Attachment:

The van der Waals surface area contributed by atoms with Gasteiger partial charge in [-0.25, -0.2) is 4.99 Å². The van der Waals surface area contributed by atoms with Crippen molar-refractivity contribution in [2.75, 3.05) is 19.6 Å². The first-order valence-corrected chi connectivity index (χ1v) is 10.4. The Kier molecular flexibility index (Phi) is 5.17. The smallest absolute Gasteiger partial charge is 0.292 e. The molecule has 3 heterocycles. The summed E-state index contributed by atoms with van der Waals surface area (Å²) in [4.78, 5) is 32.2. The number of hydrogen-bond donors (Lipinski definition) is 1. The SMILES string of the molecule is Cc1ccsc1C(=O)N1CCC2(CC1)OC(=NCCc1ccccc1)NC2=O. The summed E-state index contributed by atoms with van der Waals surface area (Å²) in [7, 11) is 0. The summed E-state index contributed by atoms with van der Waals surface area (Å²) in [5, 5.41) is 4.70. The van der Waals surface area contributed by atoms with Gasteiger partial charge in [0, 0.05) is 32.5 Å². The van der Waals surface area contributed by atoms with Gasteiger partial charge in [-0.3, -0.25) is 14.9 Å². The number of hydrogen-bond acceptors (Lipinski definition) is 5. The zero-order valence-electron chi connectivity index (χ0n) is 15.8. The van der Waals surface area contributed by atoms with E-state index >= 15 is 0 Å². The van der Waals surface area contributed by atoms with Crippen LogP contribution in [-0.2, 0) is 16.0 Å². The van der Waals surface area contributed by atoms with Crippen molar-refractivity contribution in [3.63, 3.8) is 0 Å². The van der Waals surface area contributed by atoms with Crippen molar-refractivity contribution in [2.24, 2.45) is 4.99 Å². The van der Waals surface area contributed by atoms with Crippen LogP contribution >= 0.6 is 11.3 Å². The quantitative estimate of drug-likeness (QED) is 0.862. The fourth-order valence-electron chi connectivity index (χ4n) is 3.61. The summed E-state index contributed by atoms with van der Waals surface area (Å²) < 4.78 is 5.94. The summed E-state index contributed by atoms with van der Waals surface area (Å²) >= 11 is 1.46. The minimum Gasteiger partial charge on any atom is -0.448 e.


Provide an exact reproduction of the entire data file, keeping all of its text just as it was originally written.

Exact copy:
The van der Waals surface area contributed by atoms with Gasteiger partial charge in [-0.25, -0.2) is 4.99 Å². The van der Waals surface area contributed by atoms with Crippen molar-refractivity contribution in [2.75, 3.05) is 19.6 Å². The first-order valence-corrected chi connectivity index (χ1v) is 10.4. The Kier molecular flexibility index (Phi) is 5.17. The smallest absolute Gasteiger partial charge is 0.292 e. The molecule has 3 heterocycles. The summed E-state index contributed by atoms with van der Waals surface area (Å²) in [4.78, 5) is 32.2. The number of hydrogen-bond donors (Lipinski definition) is 1. The SMILES string of the molecule is Cc1ccsc1C(=O)N1CCC2(CC1)OC(=NCCc1ccccc1)NC2=O. The summed E-state index contributed by atoms with van der Waals surface area (Å²) in [7, 11) is 0. The summed E-state index contributed by atoms with van der Waals surface area (Å²) in [5, 5.41) is 4.70. The van der Waals surface area contributed by atoms with Gasteiger partial charge in [0, 0.05) is 32.5 Å². The van der Waals surface area contributed by atoms with Gasteiger partial charge in [-0.3, -0.25) is 14.9 Å². The number of hydrogen-bond acceptors (Lipinski definition) is 5. The zero-order valence-electron chi connectivity index (χ0n) is 15.8. The van der Waals surface area contributed by atoms with E-state index >= 15 is 0 Å². The van der Waals surface area contributed by atoms with Crippen LogP contribution in [-0.2, 0) is 16.0 Å². The van der Waals surface area contributed by atoms with Crippen molar-refractivity contribution in [3.63, 3.8) is 0 Å². The van der Waals surface area contributed by atoms with Crippen molar-refractivity contribution in [2.24, 2.45) is 4.99 Å². The van der Waals surface area contributed by atoms with Crippen LogP contribution >= 0.6 is 11.3 Å². The quantitative estimate of drug-likeness (QED) is 0.862. The fourth-order valence-electron chi connectivity index (χ4n) is 3.61. The summed E-state index contributed by atoms with van der Waals surface area (Å²) < 4.78 is 5.94. The summed E-state index contributed by atoms with van der Waals surface area (Å²) >= 11 is 1.46. The minimum Gasteiger partial charge on any atom is -0.448 e.